The Biggest Problem: Overpopulation

More people have been added to the world’s population in the past 50 years than in the preceding million years, bringing the total human population up to 6.5 billion people in 2006 (Raleigh; Connor). While the population continues to increase, however, the space and the resources necessary to satisfy these people might not be able to expand to meet their needs. According to some scientists, the Earth can only support 1 to 2 billion people in relative prosperity. This supposition is based upon a middle class standard of life, which includes a job, some kind of housing, a varied diet which is not limited by food and water shortages, at least one automobile per family and access to satisfactory education and health care; however, it also factors in the availability of agricultural land and the amount of pollution produced per person, which can be counteracted by a series of recycling and sustainability programs (Southwick, 161). While 1 to 2 billion people may be the Earth’s optimal carrying capacity, according to these scientists in 1996, we are now living in a world with 6.5 billion people, more than 3 times that number. Moreover, by the year 2050, even the lowest United Nations population projections put the human population at 7.7 billion people, although the most likely estimate is 9.4 billion, which comes as a result of a median fertility rate; however, the highest fertility curve, which estimates the population to be 11.2 billion people by 2050, a 93% increase over the 1996 population, is still potentially feasible as well (Raleigh). Those numbers are the reality that we are being forced to deal with right now.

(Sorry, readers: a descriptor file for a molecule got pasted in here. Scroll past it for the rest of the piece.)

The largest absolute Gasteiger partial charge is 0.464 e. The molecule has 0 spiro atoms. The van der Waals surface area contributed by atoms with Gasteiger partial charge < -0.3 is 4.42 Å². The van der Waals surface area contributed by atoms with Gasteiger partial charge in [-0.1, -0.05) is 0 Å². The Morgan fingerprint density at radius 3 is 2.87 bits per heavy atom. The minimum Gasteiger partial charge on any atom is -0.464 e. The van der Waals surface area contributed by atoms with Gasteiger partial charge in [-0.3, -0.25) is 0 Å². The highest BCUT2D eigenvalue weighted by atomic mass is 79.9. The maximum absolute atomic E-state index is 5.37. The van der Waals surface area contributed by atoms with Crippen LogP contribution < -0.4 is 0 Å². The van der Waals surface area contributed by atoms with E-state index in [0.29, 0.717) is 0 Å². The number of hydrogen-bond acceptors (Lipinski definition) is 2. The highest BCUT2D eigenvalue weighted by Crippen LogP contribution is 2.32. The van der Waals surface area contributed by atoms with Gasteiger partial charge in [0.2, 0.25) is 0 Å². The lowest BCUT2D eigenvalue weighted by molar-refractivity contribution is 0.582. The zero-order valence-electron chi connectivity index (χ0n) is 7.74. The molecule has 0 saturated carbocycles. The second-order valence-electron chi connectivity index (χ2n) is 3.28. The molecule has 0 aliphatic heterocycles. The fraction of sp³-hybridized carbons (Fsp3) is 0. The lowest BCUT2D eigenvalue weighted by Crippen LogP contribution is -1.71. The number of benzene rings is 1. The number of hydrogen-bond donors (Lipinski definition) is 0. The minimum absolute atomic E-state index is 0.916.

The chances of the population naturally decreasing back down to 2 billion are very slim and there is no guarantee as to whether or not the resources that were available would be evenly distributed throughout the population. They certainly weren’t about a hundred years ago when the population actually was 2 billion people. Yet while more people are living longer and more fulfilled lives than at any other point in human history, more people are also living in situations of abject poverty and misery than ever before. The globe must not only limit itself to dealing with the suffering of the current population. Now more than ever, the world must take a longer view and ensure that there will not only be enough resources for the current generations of humans but the next one as well.

            Eighty percent of the world’s population currently lives in conditions ranging from mild deprivation to serve deficiency with one out of five people in the world hungry or malnourished, one out of three living without adequate fuel to cook or keep warm and one out of four adults attempting to survive without the ability to read or write (“Magnitude”; Southwick, 160). Some scientists see this trend as a result of high population growth. They argue that as a population exceeds its resource base an inevitable shortage of space, housing, food, jobs and social services will result, leading to impoverished conditions. As the population increases, governments must increase their economic growth by a rate of 2 to 3% merely to meet the same living standards that the current population currently subsists on, which leaves no room for economic growth within the people’s resource base and thus no chance for upward mobility (Southwick, 166).

Other scientists, however, see poverty as the cause of high population growth rather than the result of it. Without education, health care and a reasonable standard of living, families in impoverished nations are forced to produce more children in order to provide labor to help ensure the success of the family farm or business as well as build a system of support that will take care of them in their old age. Children provide the security that the government cannot in rural agrarian communities; however, a family in an impoverished country must have 6 to 8 children in order to ensure that 3 or 4 of them will survive to adulthood. Therefore if infant mortality rates could be reduced by 50% then the estimates of the world’s population would decline significantly (Southwick, 166).